Tuesday, July 14, 2009

Today on Kresta - July 14, 2009

Talking about the "things that matter most" on July 14

3:00 – Kresta Comments

3:20 – TIME Magazine: Marriage is Meant to Produce Children

In the past 40 years, the face of the American family has changed profoundly. We need only look to a number of high-profile political and celebrity divorce and affair stories in the last month or so. This week TIME Magazine published a cover story entitled “Is There Hope for the American Marriage?” The article actually argues that a two-parent, male-female union is best for children, and that the purpose of marriage is procreation! Jennifer Roback Morse is here to analyze.

4:00 – Is Stupid Making Us Google?
“Is Google Making Us Stupid?: What the Internet is doing to our brains” is a magazine article by technology writer Nicholas Carr highly critical of the Internet's effect on cognition. It was published last year in The Atlantic magazine as a six-page cover story. Carr's main argument is that the Internet might have detrimental effects on cognition that diminish the capacity for concentration and contemplation. James Bowman has a different take, and has published “Is Stupid Making Us Google?” We talk with him about which came first – the stupid or the google?

4:20 – Seeing Through Cynicism: A Reconsideration of the Power of Suspicion
We live in a cynical age. Cynicism is in the air we breathe; it is a cultural norm; it is the default setting and lens through which many of us view the world. Why is cynicism so pervasive? What does it promise? How does it work? And what does it deliver? Dick Keyes probes the intellectual and cultural underpinnings of cynicism in its modern and postmodern manifestations. In analyzing our cynicism toward individuals, institutions and God, he gives cynicism the scrutiny it deserves, arguing for its merits as a tool for discernment while pointing out its limitations.

5:00 – Religious Practice and Family Stability
Couples who are more religious tend to exhibit greater marital commitment than couples who are less religious. There is less likelihood of domestic violence among couples who attend church regularly than among those who do not. Communities with higher concentrations of various religious denominations tend to have a lower incidence of divorce. These are just a few of the findings of a recent Heritage Foundation study on Religious Practice and Family Stability. Jennifer Marshall, Heritage’s Director of Domestic Policy Studies is with us.

5:20 – Natural Law as Fact, Theory, and Sign of Contradiction
Natural law is a fact about human beings, and a theory that humbles itself before this fact. Yet it is something else as well-a sign of contradiction, something that exasperates, offends, and enrages. The transient cause of such rage is the suicidal proclivity of our time to deny the obvious, but a more enduring cause is the Fall of Man. Our hearts are riddled with desires that oppose their deepest longings, and we demand to have happiness on terms that make happiness impossible. Philosopher J. Budziszewski threads a path between these various abysses. Among his questions are how the knowledge of good is related to the knowledge of God, how things that seem to run against the grain of human nature can become 'second nature,' and whether natural law can be reconciled with Darwinian evolution. Turning to politics, he takes up such topics as who counts as a human person, whether human dignity is compatible with capital punishment, what courts have made of the United States Constitution, and how an ersatz state religion can be built in the name of toleration. We look at natural law and its implications for both scholars and the general public.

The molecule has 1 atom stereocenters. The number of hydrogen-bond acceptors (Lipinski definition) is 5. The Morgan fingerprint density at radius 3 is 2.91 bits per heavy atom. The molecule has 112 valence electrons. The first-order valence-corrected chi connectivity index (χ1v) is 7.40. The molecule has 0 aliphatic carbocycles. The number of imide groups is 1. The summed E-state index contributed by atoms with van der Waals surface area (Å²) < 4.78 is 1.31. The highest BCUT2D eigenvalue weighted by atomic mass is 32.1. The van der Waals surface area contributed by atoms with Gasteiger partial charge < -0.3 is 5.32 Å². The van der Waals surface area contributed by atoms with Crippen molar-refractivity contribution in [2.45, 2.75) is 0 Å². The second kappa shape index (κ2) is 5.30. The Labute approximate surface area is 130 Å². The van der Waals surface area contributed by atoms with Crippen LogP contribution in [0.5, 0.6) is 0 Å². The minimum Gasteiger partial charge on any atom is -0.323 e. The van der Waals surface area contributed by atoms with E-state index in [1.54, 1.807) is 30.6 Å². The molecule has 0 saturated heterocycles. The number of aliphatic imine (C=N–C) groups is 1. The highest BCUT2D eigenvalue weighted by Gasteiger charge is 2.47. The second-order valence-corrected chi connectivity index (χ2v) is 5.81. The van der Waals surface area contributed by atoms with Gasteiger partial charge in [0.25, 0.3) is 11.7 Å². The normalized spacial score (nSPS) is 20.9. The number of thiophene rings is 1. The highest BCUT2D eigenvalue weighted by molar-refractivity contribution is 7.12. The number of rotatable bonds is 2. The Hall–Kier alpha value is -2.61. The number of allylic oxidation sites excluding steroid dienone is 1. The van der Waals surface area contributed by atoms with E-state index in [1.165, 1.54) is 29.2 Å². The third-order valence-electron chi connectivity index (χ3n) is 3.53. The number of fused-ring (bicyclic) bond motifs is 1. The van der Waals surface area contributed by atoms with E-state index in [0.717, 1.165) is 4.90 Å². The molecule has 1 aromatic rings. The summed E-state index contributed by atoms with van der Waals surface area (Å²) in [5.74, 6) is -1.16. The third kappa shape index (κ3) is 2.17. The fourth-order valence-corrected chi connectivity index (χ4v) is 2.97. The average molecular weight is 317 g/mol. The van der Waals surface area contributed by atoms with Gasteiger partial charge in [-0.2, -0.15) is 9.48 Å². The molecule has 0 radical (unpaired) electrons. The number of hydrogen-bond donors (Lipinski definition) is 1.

1 comment:

  1. I haven't read his book but does he address the fact that gene expression is determined by environmental influences. Epigenetics is the study of a software code within the hardware of the DNA that reacts to the environment in such a way as to influence the DNA to manufacture cell types, proteins, and us.
    Natural law must include the study of natural consequences to the vulnerability of being human. For instance, trauma will cause the natural effect of post traumatic stress. In other words PTSD is the normal response to an abnormal situation.
    So I believe it is important to understand that what the Church views as "gravely disordered" is the normal reaction to an abnormal situation.
    Generally, the abnormal situation can be seen as a loss of love. Now understanding that human beings attach to one another in the limbic system of the brain which we share in common with other mammals and then those signals activate mirror neurons in the prefrontal area of the brain associated with social development and sense of self within the environment we begin to develop patterns of belief about self and others that are determined by instinctive responses to feeling loved or not. Language, tone of voice, body posture and facial expression are all instantly letting us know from the hardwiring of our experience if we are loved or not. This is natural law also.
    There is too much more to say--like textbooks beginning to reveal the natural response of the developing brain to whether a mother is loving or not while in the womb.